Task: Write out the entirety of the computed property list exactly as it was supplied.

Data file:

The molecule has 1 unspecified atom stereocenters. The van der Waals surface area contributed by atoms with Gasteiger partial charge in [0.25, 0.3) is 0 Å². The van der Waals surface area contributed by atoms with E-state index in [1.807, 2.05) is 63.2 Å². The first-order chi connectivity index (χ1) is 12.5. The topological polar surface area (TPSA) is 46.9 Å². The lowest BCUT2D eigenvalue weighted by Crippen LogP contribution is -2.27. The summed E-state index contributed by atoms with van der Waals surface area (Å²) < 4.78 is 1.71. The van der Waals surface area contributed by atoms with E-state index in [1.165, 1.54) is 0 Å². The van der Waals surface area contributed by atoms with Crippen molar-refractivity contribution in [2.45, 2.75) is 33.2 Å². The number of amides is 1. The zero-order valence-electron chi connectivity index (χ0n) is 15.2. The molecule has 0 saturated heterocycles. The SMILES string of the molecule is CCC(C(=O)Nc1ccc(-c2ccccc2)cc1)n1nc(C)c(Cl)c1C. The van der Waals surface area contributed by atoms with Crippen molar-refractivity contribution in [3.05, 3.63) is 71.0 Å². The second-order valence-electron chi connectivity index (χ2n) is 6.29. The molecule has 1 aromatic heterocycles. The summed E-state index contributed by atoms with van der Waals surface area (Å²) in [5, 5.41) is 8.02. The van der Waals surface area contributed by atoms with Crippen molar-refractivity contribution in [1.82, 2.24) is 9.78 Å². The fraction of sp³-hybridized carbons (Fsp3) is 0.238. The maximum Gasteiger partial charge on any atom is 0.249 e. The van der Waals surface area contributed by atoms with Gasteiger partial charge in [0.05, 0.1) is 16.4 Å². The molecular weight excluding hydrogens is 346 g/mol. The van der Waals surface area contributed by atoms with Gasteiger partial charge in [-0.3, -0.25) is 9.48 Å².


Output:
The molecule has 1 unspecified atom stereocenters. The van der Waals surface area contributed by atoms with Gasteiger partial charge in [0.25, 0.3) is 0 Å². The van der Waals surface area contributed by atoms with E-state index in [1.807, 2.05) is 63.2 Å². The first-order chi connectivity index (χ1) is 12.5. The topological polar surface area (TPSA) is 46.9 Å². The lowest BCUT2D eigenvalue weighted by Crippen LogP contribution is -2.27. The summed E-state index contributed by atoms with van der Waals surface area (Å²) < 4.78 is 1.71. The van der Waals surface area contributed by atoms with E-state index in [1.165, 1.54) is 0 Å². The van der Waals surface area contributed by atoms with Crippen molar-refractivity contribution in [2.45, 2.75) is 33.2 Å². The number of amides is 1. The zero-order valence-electron chi connectivity index (χ0n) is 15.2. The molecule has 0 saturated heterocycles. The SMILES string of the molecule is CCC(C(=O)Nc1ccc(-c2ccccc2)cc1)n1nc(C)c(Cl)c1C. The van der Waals surface area contributed by atoms with Crippen molar-refractivity contribution in [3.05, 3.63) is 71.0 Å². The second-order valence-electron chi connectivity index (χ2n) is 6.29. The molecule has 1 aromatic heterocycles. The summed E-state index contributed by atoms with van der Waals surface area (Å²) in [5, 5.41) is 8.02. The van der Waals surface area contributed by atoms with Crippen molar-refractivity contribution in [1.82, 2.24) is 9.78 Å². The fraction of sp³-hybridized carbons (Fsp3) is 0.238. The maximum Gasteiger partial charge on any atom is 0.249 e. The van der Waals surface area contributed by atoms with Gasteiger partial charge in [0.05, 0.1) is 16.4 Å². The molecular weight excluding hydrogens is 346 g/mol. The van der Waals surface area contributed by atoms with Gasteiger partial charge in [-0.3, -0.25) is 9.48 Å².